Domestic abuse service provision

The issue

Specialist domestic abuse services provide lifesaving support to victims and survivors of domestic abuse, including counselling, safety planning, advocacy, and refuge spaces. These services often work in partnership to improve the response of public agencies like the police or health services, and crucially offer an independent and specialist service with the needs of victims and survivors at their heart. Yet these vital services struggle for consistent funding and a lack of capacity means too many victims and survivors are turned away or face long waiting lists for support. The Domestic Abuse Commissioner’s research mapping domestic abuse services across England and Wales showed there is a postcode lottery in the provision of domestic abuse services.

The vision

The Commissioner’s vision is that all victims and survivors, including children, receive the support they need, when they need it, no matter who they are or where they live.

The Commissioner’s work

The Domestic Abuse Commissioner and her office regularly advocate for sufficient funding for domestic abuse services with the Treasury, the Ministry of Justice, the Home Office, and the Department for Levelling Up, Housing and Communities. The Office’s Practice and Partnerships team speak frequently to local commissioners and domestic abuse services to highlight good practice at a local level, and help the Commissioner to understand how national policy affects services on the ground. We also work regularly with domestic abuse services at a national and local level, victims and survivors, academics and other experts to ensure this evidence closely informs our work to recommend and drive forward change.

The Domestic Abuse Commissioner’s first task following the Domestic Abuse Act 2021 was to map the provision of domestic abuse services. Her research, A Patchwork of Provision: how to meet the needs of victims and survivors of domestic abuse in England and Wales (2022), illustrates the postcode lottery in the availability of domestic abuse services in England and Wales. As part of the research, the Commissioner surveyed more than 4,000 victims and survivors of domestic abuse, and found:

  • Fewer than half of survivors were able to access the community-based support that they wanted, and only 35% said accessing help was easy or straightforward.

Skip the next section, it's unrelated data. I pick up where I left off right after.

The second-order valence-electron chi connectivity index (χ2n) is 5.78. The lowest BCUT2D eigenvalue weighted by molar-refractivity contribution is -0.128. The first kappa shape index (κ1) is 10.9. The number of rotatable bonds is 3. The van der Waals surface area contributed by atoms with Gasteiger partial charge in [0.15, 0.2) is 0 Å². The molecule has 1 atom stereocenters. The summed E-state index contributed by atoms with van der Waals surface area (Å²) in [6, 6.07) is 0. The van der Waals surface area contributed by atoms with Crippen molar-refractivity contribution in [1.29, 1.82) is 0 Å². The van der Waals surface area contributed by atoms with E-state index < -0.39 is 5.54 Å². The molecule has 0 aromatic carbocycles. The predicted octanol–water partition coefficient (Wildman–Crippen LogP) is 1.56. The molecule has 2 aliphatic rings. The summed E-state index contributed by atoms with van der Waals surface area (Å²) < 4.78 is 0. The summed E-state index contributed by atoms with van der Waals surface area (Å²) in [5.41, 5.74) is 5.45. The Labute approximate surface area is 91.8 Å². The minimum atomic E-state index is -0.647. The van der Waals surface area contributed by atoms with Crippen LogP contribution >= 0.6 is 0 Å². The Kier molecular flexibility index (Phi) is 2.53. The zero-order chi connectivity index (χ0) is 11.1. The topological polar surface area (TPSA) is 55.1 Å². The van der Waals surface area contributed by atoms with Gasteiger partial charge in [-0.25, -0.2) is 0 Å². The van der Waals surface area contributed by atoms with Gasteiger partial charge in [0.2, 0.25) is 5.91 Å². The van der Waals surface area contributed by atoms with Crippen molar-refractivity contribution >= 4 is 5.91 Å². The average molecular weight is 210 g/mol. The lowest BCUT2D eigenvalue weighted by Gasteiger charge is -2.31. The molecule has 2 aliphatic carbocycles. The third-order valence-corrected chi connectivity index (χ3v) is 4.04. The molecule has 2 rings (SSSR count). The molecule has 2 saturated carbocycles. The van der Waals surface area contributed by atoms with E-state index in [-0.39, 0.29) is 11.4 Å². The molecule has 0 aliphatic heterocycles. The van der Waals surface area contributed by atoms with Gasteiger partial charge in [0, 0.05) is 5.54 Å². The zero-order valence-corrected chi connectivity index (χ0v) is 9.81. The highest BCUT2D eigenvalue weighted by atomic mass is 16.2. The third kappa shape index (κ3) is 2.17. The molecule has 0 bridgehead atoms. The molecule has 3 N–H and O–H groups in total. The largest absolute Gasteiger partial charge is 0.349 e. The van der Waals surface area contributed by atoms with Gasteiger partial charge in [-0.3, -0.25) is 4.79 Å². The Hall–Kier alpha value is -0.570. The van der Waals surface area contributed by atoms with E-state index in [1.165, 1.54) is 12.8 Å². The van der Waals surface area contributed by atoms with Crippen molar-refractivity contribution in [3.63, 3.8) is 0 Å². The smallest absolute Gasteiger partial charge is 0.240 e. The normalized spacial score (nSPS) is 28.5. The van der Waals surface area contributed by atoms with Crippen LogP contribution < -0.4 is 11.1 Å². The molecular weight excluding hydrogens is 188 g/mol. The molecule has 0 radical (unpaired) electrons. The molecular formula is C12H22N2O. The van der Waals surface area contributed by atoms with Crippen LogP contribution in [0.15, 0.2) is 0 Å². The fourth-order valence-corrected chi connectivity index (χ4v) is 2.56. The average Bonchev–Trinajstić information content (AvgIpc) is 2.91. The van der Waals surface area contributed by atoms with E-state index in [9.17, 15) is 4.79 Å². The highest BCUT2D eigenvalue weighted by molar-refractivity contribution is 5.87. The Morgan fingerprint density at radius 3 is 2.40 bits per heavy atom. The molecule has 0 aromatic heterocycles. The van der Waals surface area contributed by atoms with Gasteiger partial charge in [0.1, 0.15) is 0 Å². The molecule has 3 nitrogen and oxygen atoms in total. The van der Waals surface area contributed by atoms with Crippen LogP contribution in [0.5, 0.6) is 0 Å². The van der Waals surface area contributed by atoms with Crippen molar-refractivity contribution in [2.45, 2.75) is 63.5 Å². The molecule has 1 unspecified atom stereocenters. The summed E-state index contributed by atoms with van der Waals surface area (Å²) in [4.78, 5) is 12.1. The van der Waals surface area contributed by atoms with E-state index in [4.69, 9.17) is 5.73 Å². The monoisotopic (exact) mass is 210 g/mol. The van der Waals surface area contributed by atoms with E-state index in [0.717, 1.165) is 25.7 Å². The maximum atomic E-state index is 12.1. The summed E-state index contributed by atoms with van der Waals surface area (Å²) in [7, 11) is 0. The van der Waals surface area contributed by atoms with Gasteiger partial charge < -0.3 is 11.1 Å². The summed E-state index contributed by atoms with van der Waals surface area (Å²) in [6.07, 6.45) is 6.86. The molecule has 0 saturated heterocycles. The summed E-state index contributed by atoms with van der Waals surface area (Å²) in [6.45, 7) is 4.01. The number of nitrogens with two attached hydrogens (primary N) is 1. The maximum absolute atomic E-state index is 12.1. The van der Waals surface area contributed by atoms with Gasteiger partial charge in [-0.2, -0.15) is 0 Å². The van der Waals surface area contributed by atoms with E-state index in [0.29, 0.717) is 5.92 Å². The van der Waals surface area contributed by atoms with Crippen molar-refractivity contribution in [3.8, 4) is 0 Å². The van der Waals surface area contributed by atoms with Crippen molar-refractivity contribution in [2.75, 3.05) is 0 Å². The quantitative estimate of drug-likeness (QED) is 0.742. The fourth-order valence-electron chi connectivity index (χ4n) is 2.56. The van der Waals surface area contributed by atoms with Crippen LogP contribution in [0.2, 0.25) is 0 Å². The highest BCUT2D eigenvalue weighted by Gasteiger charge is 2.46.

• Over 70% of survivors who wanted support for their children were not able to access it.
  • Only 7% of survivors who wanted the perpetrator to receive support to change their behaviour were able to get it.
  • Over one-quarter of domestic abuse organisations were forced to cease some service provision due to lack of funding. For ‘by and for’ organisations, this rose to 45%.

The Commissioner is calling on the government to introduce a new duty through the Victims and Prisoners Bill to provide and fund community-based services, including for children. This would secure the future of all domestic abuse services.

The Bill, going through the House of Lords stages, currently places a duty on local commissioners to conduct needs assessments – but the Commissioner is calling for an amendment so that national government is required to provide funding so that local commissioners can meet that need. This should include a dedicated national funding pot for specialist ‘by and for’ services, providing tailored support to LGBT+, Black and minoritised, and Deaf and disabled victims and survivors of domestic abuse.

If you are a victim or survivor of domestic abuse, and you have written to the Domestic Abuse Commissioner to share your perspective, your voice is integral to this work. Your email will be read by the Commissioner’s team and used anonymously to improve funding for domestic abuse services.

Mapping report

‘A Patchwork of Provision’: How to meet the needs of victims and survivors across England and Wales
November 2022

This pioneering mapping shows the extent of the disparities in levels of domestic abuse service from area to area, and between different groups and ethnicities of victims and survivors.

The Victims and Prisoners Bill

The Victims and Prisoners Bill is currently passing through parliament and presents a momentous opportunity to transform the support available to victims and survivors of domestic abuse.

Click here to read the Commissioner’s briefing on the amendments that are required to make this legislation as ambitious as possible.

Click here to track the Victims and Prisoners Bill’s progress through parliament.

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